How did you spatially represent the dike? That is, what were the geometrical parameters for the dike?

    Did you let all of those parameters change freely or did you prescribe any constraints on them?

    Why did you use a pattern search algorithm (PSA) in combination with MCMC? Did you use the PSA to obtain a starting model for the MCMC sampling?
    Which pattern search algorithm (PSA) did you use? Have you considered using any metaheuristic global optimization algorithms instead of that PSA?

    - Peter Lelievre, Memorial University of Newfoundland,

    • AC1: Reply to CC1, Mahak Singh Chauhan, 08 May 2020

      We thank you for showing the interest in our work.

      1. The geometrical parameters of the dike are: Location (x, y), depth, Azimuth, Dip, Length, Width and Tensile.
      2. The only constrain we used is the bounds for each parameter and same for the MCMC, we used the bounded uniform prior to sample from.
      3. Actually both are used independently, so no starting model is used in MCMC from PSA. Since PSA gives only the best fit model, so we used MCMC for estimating the model uncertainty from the posteriors density functions (PDFs).
      4. We tried genetic algorithms, but obtained the best results using pattern search with an adaptive mesh and genetic algorithm to search for a solution at each iteration prior to the polling.
  • CC2: Questions and answers from the live chat during EGU2020, Michael Heap, 11 May 2020

    Q: Have you tried other source geometries? Is decision to go with planar dislocation mainly based on seismicity pattern, or other?

    A: We are working now to incorporate two source, Sphere (Mogi source) and Dike (Okada) together, mainly to explain deflation near the flank.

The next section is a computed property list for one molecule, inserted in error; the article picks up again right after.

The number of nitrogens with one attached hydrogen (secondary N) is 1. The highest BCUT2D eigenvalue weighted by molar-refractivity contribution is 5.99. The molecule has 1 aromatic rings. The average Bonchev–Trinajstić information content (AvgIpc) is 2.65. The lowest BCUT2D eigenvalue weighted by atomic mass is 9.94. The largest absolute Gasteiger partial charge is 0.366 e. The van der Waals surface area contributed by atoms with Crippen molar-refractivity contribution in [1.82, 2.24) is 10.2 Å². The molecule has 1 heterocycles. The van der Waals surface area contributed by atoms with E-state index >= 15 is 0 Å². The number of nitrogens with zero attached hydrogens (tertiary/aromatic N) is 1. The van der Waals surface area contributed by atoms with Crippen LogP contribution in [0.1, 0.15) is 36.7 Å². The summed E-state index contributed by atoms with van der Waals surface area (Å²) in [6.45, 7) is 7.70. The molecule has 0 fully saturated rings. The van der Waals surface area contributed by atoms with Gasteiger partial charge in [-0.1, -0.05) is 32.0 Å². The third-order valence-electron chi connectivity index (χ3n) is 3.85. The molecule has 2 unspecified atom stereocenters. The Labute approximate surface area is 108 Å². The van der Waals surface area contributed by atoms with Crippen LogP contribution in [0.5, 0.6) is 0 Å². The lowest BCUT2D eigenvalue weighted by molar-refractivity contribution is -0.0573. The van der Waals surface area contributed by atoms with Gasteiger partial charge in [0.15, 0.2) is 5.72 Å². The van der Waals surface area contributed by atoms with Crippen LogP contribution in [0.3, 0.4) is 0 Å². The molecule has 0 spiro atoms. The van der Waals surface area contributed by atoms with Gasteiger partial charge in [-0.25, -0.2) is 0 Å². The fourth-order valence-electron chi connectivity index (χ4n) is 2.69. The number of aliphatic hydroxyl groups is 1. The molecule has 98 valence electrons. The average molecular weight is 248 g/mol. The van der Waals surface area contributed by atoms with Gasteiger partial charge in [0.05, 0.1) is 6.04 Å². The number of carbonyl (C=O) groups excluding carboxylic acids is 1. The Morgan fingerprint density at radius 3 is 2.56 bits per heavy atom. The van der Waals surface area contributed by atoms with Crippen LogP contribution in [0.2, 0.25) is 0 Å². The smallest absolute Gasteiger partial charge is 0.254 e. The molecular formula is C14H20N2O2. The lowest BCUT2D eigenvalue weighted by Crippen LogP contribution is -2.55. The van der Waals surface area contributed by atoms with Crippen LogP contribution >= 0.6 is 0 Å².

Q: Only one dike? at which depth?

    A: In this study ony one dike, depth is very shallow, almost near to the assumed elastic half space.

    Q: So no evidence of deeper intrusion?

    A: There is possibality of deeper intrusion, and modeling that may explain the gravity change at SLN station.

    Q: And any idea why one gravity stations is poorly fitted? In relation to Valerio's question?

    A: In order to fit the deformation field, estimated source is very shallow which can't explain the gravity at one station. There could be possibality of another source at deeper depth of the feeding system of volcano, that may explain the gravity. Another possibality of the void creation near the gravity station.

    Q: Do you have any control of the groundwater level to calibrate your gravity measurements?

    A: In this study not. the peirod is four days, pre and post eruption and data is from continous gravity time series.

    Q: Nice study! would it be possible/useful to add additional data in the inversion, like seismicity?

    A: Yes it is possible, We can use any data and incromaorate the information in the joint objective function to minimize by the optimization algorithm.

Presentation version 1 – uploaded on 07 May 2020 , no comments